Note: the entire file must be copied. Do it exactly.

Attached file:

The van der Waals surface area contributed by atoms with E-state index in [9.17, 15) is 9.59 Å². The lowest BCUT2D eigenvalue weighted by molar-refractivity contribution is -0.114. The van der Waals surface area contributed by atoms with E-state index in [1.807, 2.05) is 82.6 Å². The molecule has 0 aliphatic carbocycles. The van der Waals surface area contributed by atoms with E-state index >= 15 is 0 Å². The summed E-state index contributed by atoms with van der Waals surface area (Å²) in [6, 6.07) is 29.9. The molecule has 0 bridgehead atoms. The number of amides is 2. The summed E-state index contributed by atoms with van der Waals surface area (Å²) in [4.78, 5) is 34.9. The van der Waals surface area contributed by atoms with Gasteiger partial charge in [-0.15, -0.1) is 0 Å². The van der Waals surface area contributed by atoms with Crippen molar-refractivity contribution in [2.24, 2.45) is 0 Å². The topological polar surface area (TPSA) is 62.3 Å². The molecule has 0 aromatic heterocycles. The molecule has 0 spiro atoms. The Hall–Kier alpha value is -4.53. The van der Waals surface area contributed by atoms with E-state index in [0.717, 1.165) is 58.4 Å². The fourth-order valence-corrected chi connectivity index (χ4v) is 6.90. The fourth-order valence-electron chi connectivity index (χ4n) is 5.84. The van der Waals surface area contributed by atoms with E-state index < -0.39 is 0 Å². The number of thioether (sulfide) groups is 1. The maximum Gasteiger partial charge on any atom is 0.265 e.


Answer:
The van der Waals surface area contributed by atoms with E-state index in [9.17, 15) is 9.59 Å². The lowest BCUT2D eigenvalue weighted by molar-refractivity contribution is -0.114. The van der Waals surface area contributed by atoms with E-state index in [1.807, 2.05) is 82.6 Å². The molecule has 0 aliphatic carbocycles. The van der Waals surface area contributed by atoms with E-state index >= 15 is 0 Å². The summed E-state index contributed by atoms with van der Waals surface area (Å²) in [6, 6.07) is 29.9. The molecule has 0 bridgehead atoms. The number of amides is 2. The summed E-state index contributed by atoms with van der Waals surface area (Å²) in [4.78, 5) is 34.9. The van der Waals surface area contributed by atoms with Gasteiger partial charge in [-0.15, -0.1) is 0 Å². The van der Waals surface area contributed by atoms with Crippen molar-refractivity contribution in [2.24, 2.45) is 0 Å². The topological polar surface area (TPSA) is 62.3 Å². The molecule has 0 aromatic heterocycles. The molecule has 0 spiro atoms. The Hall–Kier alpha value is -4.53. The van der Waals surface area contributed by atoms with E-state index in [0.717, 1.165) is 58.4 Å². The fourth-order valence-corrected chi connectivity index (χ4v) is 6.90. The fourth-order valence-electron chi connectivity index (χ4n) is 5.84. The van der Waals surface area contributed by atoms with E-state index < -0.39 is 0 Å². The number of thioether (sulfide) groups is 1. The maximum Gasteiger partial charge on any atom is 0.265 e.